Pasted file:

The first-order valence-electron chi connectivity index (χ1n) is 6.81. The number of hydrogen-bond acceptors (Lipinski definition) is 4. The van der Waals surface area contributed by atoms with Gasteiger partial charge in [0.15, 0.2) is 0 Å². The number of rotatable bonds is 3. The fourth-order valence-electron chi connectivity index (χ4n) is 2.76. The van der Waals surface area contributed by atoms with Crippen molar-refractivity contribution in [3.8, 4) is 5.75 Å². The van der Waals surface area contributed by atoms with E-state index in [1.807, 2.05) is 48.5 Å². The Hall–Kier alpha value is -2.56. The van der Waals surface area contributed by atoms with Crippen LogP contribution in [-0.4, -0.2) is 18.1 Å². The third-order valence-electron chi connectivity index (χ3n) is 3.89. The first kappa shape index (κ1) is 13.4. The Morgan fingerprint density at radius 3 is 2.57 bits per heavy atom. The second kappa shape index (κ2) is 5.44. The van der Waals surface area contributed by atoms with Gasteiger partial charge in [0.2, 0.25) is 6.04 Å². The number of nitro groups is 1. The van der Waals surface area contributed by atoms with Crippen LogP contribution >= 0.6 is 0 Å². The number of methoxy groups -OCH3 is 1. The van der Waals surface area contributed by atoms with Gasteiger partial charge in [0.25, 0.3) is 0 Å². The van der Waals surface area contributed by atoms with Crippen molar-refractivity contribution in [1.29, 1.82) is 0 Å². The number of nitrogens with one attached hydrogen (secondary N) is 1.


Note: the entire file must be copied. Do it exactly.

The first-order valence-electron chi connectivity index (χ1n) is 6.81. The number of hydrogen-bond acceptors (Lipinski definition) is 4. The van der Waals surface area contributed by atoms with Gasteiger partial charge in [0.15, 0.2) is 0 Å². The number of rotatable bonds is 3. The fourth-order valence-electron chi connectivity index (χ4n) is 2.76. The van der Waals surface area contributed by atoms with Crippen molar-refractivity contribution in [3.8, 4) is 5.75 Å². The van der Waals surface area contributed by atoms with E-state index in [1.807, 2.05) is 48.5 Å². The Hall–Kier alpha value is -2.56. The van der Waals surface area contributed by atoms with Crippen LogP contribution in [-0.4, -0.2) is 18.1 Å². The third-order valence-electron chi connectivity index (χ3n) is 3.89. The first kappa shape index (κ1) is 13.4. The Morgan fingerprint density at radius 3 is 2.57 bits per heavy atom. The second kappa shape index (κ2) is 5.44. The van der Waals surface area contributed by atoms with Gasteiger partial charge in [0.2, 0.25) is 6.04 Å². The number of nitro groups is 1. The van der Waals surface area contributed by atoms with Crippen LogP contribution >= 0.6 is 0 Å². The number of methoxy groups -OCH3 is 1. The van der Waals surface area contributed by atoms with Gasteiger partial charge in [0.25, 0.3) is 0 Å². The van der Waals surface area contributed by atoms with Crippen molar-refractivity contribution in [1.29, 1.82) is 0 Å². The number of nitrogens with one attached hydrogen (secondary N) is 1.